Edwardian Era Ladies' Mourning Dresses - March 1905 The Delineator
Styles in Mourning Attire
In fashioning mourning garments the same modish lines that characterize ordinary dress should be observed, with individual taste and needs the first items to be considered.
Soft, pliable materials such as henrietta, cashmere, cheviot, serge and eudora cloth - the last a fabric similar to henrietta - lend themselves charmingly to the present graceful styles. Frequently the only trimming employed is self folds, tucks or plaits, though crape folds and bands are used with smart effect.
The popularity of crape, both for trimming and making entire gowns, has increased, and those who follow Fashion closely will provide at least one crape gown for the mourning outfit. The crape now used has attained comparative prefection in finish and lightness of texture, and even the crape veil is no longer objectionable, though it is rarely worn over the face. A young woman, except a young widow, may wear a crape hat, or one of dull-finish silk trimmed with crape or silk folds or rosettes.
For the correct street costume, a light-weight dull-finished broadcloth or cheviot is the best choice, and it is made in two-piece style with coat and skirt. An accompanying shirt-waist or blouse may be made of dull-finished silk or of some of the soft woollens. Dull jet buttons give a pleasing finish, while at neck and wrists there should be fine white linen collar and cuffs, daintily hemstitched. The coat of this street costume may be in any becoming length, from the Eton or bolero to the three-quarter garment. The tailor skirt in comfortable walking length is the correct mode.
8133 - This smart shirt-waist costume is adaptable to both silk and wool goods. Wide tucks are its distinguishing feature. The shirt-waist may have a military or coat closing, and the five-gored skirt has tucks stitched to yoke or flounce depth.
8089 - Grace and beauty mark this tucked costme, which may be in any one of several lengths. The bodice may be made with high neck and chemisette or with round neck, and the sleeves in elbow or full length. The five-gored skirt is tucked vertically at the top and horizaontally around the bottom. A soft material is suggested for its development.
8158-8180 - This toilette will be especially becoming to slender women, and is developed in dull-finished silk combined with crape. The bodice is in surplice style, and has Tuxedo collar bands and a shaped girdle. The sleeves are puffed. The nine-gored skirt is rippled below the hips, and may be in round, short round or instep length. An inverted box-plait or habit back is provided.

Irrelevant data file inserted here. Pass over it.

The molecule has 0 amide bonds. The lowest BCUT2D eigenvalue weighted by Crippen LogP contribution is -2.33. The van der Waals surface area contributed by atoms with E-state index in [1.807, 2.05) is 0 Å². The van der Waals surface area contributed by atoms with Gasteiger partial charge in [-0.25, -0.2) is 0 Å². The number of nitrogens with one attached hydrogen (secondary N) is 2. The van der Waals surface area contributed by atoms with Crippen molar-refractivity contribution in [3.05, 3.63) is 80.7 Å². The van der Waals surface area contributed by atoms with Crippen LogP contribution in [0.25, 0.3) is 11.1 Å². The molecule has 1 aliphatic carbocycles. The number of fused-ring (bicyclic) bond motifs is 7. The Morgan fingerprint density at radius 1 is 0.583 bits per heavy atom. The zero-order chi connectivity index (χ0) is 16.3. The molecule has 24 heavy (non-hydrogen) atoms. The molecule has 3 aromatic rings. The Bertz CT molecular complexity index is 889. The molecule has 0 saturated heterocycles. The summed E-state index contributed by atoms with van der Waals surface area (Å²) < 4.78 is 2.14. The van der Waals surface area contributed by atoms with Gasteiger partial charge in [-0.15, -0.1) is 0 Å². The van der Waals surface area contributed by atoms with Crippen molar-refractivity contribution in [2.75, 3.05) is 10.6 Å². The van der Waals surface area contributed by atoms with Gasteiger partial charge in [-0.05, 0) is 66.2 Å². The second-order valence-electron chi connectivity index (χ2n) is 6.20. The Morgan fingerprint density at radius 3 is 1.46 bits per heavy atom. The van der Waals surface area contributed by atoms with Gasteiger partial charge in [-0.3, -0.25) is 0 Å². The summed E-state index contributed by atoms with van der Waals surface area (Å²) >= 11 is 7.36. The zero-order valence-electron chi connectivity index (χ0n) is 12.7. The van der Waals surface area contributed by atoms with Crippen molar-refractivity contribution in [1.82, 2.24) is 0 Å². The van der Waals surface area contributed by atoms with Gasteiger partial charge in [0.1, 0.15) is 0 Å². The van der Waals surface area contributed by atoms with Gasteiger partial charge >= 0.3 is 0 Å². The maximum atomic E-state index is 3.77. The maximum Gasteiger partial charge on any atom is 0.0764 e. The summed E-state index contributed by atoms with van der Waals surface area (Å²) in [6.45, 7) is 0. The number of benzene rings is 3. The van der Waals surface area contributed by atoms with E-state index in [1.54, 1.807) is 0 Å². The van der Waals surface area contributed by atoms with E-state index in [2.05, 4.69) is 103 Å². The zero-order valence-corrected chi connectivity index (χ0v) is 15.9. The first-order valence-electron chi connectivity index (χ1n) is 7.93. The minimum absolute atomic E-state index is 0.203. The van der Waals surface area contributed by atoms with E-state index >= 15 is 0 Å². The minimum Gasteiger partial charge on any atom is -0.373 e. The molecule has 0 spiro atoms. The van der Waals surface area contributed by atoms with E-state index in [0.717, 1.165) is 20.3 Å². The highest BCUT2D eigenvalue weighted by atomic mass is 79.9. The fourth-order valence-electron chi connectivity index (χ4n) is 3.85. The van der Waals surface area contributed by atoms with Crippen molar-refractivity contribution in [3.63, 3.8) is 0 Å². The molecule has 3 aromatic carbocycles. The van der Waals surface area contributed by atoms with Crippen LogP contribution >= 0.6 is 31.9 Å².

8117-8174 - This is an extremely modish street toilette. The shirred blouse jacket may be made with regulation or revers front. The yoke gives a becoming long-shouldered effect. The four-gored skirt has tucks at each seam in inverted double box-plait effect.
8148 - A separate dressy waist is essential to the completeness of a correct mounring outfit, and the one here shown is especially atractive for development in a soft material associated with a contrasting one. The neck of this plaited surplice bodice is designed to be high or in Dutch pointed style, and elbow or full-length sleeves may be used. Tuxedo revers are added, but are not indispensable. This bodice may accompany a variety of skirts.
8169-8156 - The shirt-waist and skirt sombined in this toilette show the prevalence of tucks in the season's fashions The fronts of the shirt-waist are tucked, a box-plait effect resulting from the arrangement of the tucks at the centre. A plain back and bishop sleeves finished with narrow bands complete the mode, which is alike adapted to woollen, silk and wash fabrics. The skirt consists of a seven-gored upper portion tucked at each seam and lengthened by a gored side-plaited flounce. Round, short-round or instep length may be given.
8036-8132 - The simple effect of this toilette is its distinguishing characteristic. The tucked bodice closes at the left shoulder and side, and the neck may be high or in low round or Pompadour effect with or without the chemisette-yoke. Three-quarter or full length sleeves may be used. The skirt consists of a five-gored foundation and two shirred or gathered seven-gored flounces. Tucks are introduced at the edge of each flounce.
8048 - Another very pretty bodice is distinguished by a plaited bolero. A shallow pointed yoke may be added, and the sleeves are in short puff, elbow or full-length style. This bodice will be effective in a combination of materials.